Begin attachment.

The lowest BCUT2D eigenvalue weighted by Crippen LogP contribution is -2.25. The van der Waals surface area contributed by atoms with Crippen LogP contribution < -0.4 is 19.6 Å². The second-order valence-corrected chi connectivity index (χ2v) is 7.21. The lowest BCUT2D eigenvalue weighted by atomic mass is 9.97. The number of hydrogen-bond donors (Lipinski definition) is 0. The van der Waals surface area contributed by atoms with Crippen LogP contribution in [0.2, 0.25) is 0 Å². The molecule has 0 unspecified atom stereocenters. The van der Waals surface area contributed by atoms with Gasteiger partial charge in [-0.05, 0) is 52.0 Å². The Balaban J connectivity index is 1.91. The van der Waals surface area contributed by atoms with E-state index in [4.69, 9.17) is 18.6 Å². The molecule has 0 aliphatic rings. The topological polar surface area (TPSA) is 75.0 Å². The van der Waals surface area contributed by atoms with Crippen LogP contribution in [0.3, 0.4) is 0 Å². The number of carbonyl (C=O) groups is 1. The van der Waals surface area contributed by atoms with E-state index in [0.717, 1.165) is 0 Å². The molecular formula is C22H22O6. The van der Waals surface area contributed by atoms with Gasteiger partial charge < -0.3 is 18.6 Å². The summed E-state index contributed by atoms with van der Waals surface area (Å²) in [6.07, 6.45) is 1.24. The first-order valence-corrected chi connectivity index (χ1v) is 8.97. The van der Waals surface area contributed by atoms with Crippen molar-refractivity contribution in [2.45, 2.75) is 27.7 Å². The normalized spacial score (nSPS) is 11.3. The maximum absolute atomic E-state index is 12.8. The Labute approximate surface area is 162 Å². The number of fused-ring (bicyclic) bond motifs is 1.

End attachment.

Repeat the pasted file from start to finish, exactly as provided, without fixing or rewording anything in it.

The lowest BCUT2D eigenvalue weighted by Crippen LogP contribution is -2.25. The van der Waals surface area contributed by atoms with Crippen LogP contribution < -0.4 is 19.6 Å². The second-order valence-corrected chi connectivity index (χ2v) is 7.21. The lowest BCUT2D eigenvalue weighted by atomic mass is 9.97. The number of hydrogen-bond donors (Lipinski definition) is 0. The van der Waals surface area contributed by atoms with Crippen LogP contribution in [0.2, 0.25) is 0 Å². The molecule has 0 unspecified atom stereocenters. The van der Waals surface area contributed by atoms with Gasteiger partial charge in [-0.05, 0) is 52.0 Å². The Balaban J connectivity index is 1.91. The van der Waals surface area contributed by atoms with E-state index in [4.69, 9.17) is 18.6 Å². The molecule has 0 aliphatic rings. The topological polar surface area (TPSA) is 75.0 Å². The van der Waals surface area contributed by atoms with Crippen LogP contribution in [0.3, 0.4) is 0 Å². The number of carbonyl (C=O) groups is 1. The van der Waals surface area contributed by atoms with E-state index in [0.717, 1.165) is 0 Å². The molecular formula is C22H22O6. The van der Waals surface area contributed by atoms with Gasteiger partial charge < -0.3 is 18.6 Å². The summed E-state index contributed by atoms with van der Waals surface area (Å²) in [6.07, 6.45) is 1.24. The first-order valence-corrected chi connectivity index (χ1v) is 8.97. The van der Waals surface area contributed by atoms with Crippen molar-refractivity contribution in [2.45, 2.75) is 27.7 Å². The normalized spacial score (nSPS) is 11.3. The maximum absolute atomic E-state index is 12.8. The Labute approximate surface area is 162 Å². The number of fused-ring (bicyclic) bond motifs is 1.